Beautiful beach with a very large and diverse demographic of visitors, although I do think it leans more towards the younger side. Lots of surfers, potheads, tourists, families, retirees, beggars, and high school/college aged students. It's a very stereotypical SoCal experience with the numerous blondes and dreads everywhere, the smell of weed and ocean water in the air, and the crazy beautiful beach with a stunning sunset.


Besides the six-bedroom retreat on this sugar-colored South Pacific isle, the only other thing you'll find is a whole mess of water. So, naturally, water sports are the main draw (you know, other than the fact that it's a private island). Kakula offers a healthy supply of snorkels, kayaks, and paddleboards. Other island activities include massages, scuba diving, and deep-sea fishing. And speaking of fishing: if you can catch it, the personal chef will cook it.

One of the most diverse islands in the South Pacific, Tanna’s main attraction is Mount Yasur – known as ‘the world’s most accessible active volcano’. Every afternoon, motorcades of 4X4 jeeps make the long and challenging journey across the island’s unsealed roads and ash covered plains to visit the mighty volcano. Making it to the volcano’s rim just in time for sunset, Yasur’s awe striking display of spewing lava and loud explosions fails to disappoint. Beyond the volcano, Tanna’s rainforests are home to ancient tribes that retain their traditional kustom way of life, and mysterious cargo cults still waiting for John Frum to return. Its volcanic reefs are perforated with natural blue holes, and its friendly teach you that you don’t need much in life to be happy!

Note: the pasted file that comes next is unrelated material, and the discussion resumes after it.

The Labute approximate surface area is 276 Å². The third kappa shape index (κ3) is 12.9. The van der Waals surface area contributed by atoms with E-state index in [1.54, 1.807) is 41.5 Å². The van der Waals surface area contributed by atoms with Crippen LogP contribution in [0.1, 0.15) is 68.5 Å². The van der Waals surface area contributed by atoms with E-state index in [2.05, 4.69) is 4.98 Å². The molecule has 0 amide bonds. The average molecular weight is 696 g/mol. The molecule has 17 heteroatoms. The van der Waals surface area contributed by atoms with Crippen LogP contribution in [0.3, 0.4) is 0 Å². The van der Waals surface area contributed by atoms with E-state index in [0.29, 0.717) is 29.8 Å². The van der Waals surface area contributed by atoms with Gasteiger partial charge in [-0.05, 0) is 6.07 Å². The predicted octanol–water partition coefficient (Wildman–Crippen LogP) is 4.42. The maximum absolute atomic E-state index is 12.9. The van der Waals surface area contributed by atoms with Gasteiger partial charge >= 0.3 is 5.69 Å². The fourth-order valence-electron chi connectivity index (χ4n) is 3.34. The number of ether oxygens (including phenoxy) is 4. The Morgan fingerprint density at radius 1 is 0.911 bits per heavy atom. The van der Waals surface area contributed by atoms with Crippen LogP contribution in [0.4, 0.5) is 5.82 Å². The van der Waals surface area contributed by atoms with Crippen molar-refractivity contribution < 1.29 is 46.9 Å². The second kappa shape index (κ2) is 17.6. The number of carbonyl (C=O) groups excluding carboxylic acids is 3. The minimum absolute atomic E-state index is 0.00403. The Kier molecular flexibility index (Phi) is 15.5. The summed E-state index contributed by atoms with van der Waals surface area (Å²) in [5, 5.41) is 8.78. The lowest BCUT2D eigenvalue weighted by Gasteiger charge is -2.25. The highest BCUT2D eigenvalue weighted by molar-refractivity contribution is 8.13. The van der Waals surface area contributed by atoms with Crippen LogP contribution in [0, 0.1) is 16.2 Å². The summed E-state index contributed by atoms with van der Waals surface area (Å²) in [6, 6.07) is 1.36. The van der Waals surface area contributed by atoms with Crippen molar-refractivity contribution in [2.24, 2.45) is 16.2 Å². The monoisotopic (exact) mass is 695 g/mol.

The Island of Jamaica in the West Indies is the ultimate vacation destination for the package tourist. But head out from behind the gates and you will discover a country filled with rich culture, fun activities and friendly and inviting people. And yes, the beaches are absolutely beautiful. Jamaica is so large, we captured many beautiful pictures of this tropical island. It was difficult to choose a favourite.